…or not. This morning found Fred and me standing out in a drizzly icy cold mist desperately and futilely ripping the wire mesh from the front of our first attempt at an artificial swarm. Today would have been the 4th complete day of secluding the hive. Every proceeding day, since we had isolated them in hopes of rearing a new queen, we have found noisy angry bees pressing up against the wire. Up until this point we had taken that as a good sign. Angry bees are active, alive bees. To create a new colony, bees must be isolated in their new hive from three to seven days. Seven is ideal if the new hive is close to the old one, that way the bees will not just up and go home to their old digs.
Our main concern, up until today of course, had been leaving the new queen in seclusion for too long and thus causing her to miss her mating flight. This would leave us with a virgin queen. She would be incapable of laying eggs and eventually she would have to be killed and the colony re-queened. That possibility was traumatic enough for us novice beekeepers. This morning we learned that we have bigger problems.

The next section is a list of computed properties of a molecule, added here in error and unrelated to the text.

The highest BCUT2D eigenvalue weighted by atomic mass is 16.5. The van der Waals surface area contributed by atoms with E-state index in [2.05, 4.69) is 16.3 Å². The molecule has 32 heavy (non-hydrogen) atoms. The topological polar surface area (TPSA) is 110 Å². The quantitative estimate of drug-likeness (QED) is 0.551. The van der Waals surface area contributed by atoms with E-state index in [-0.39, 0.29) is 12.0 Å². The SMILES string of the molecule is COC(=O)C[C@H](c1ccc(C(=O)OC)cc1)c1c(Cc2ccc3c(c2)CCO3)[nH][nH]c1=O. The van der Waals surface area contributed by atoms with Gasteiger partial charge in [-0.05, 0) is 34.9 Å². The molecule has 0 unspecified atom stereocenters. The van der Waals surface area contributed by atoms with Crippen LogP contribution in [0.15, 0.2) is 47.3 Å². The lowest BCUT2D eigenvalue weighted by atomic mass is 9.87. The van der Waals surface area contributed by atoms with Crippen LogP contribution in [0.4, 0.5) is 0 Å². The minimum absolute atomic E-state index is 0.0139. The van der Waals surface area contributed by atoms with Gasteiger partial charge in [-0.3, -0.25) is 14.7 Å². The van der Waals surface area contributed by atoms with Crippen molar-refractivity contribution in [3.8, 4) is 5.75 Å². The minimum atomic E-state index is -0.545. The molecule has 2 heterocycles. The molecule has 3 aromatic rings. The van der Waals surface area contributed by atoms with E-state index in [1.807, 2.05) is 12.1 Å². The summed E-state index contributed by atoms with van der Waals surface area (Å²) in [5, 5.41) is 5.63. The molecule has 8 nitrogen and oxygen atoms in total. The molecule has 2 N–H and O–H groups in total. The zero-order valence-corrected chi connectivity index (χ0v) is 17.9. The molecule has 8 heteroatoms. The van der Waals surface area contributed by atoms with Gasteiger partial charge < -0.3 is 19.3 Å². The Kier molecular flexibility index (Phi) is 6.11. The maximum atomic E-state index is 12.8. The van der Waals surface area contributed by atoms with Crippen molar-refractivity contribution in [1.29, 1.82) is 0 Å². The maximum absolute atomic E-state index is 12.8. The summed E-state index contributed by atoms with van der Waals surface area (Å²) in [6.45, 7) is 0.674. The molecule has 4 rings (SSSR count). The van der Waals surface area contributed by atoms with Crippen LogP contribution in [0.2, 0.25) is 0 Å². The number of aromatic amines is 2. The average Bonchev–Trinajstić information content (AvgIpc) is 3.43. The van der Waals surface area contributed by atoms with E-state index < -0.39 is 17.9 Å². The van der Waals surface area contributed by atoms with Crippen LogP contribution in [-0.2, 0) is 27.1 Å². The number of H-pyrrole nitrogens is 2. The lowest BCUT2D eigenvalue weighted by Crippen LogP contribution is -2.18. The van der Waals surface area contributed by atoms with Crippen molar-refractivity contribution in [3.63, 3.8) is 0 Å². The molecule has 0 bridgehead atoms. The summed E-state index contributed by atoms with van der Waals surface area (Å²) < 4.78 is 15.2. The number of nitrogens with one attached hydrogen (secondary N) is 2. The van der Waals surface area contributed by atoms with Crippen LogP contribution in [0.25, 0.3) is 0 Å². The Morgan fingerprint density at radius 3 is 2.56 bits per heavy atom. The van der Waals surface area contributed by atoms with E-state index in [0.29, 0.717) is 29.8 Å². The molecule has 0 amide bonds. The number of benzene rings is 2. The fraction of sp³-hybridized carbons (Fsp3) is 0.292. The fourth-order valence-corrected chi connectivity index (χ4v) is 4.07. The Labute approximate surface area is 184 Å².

As we went out shortly after sun-up our plan was to determine what additional supplies we would need to finish the chicken coop and make a trip to 84 Lumber. We had not planned to do anything with the bees today. Yesterday we moved the new colony to its permanent foundation and with the weather being rotten we were going to leave them alone until the anticipated warm up on Wednesday when we planned to release the hive. While Fred headed down to the building I decided to go ahead and take a peek at the girls and remove the edges of soggy newspaper which were making our new hive extremely unattractive. As I got closer I realized that my new hive was extremely still. Now at first I did not worry too much about this because it was extremely wet and noticeable cool this morning, neither of which are conditions that honeybees enjoy so usually they stay deep inside the hive doing routine maintenance on days like today. Plus, it was only about eight a.m. getting up and out of the hive at this hour is considered too industrious for bees which tend to make warmer flights later in the morning.
The closer I got the more worried I became. Our two oldest hives look normal. No bees at the entrance (they huddle deep in the brood box in a ball when it is cold to conserve heat). The new hive, however, was a mess. Bits of what appeared to be now dead bees pushed awkwardly up to and through the mesh screen. I began to tear at the tape holding the screen to the hive body while yelling frantically for Fred to come up from the building. I didn’t realize it but Fred had stapled the mesh for fear the tape would slough off in the rain. Fred came quickly and began to pry at the staples with his pocket knife. As we finally tore loose the screen we gazed helplessly on the pile of seemingly dead bees crowded at the entrance of our newest hive.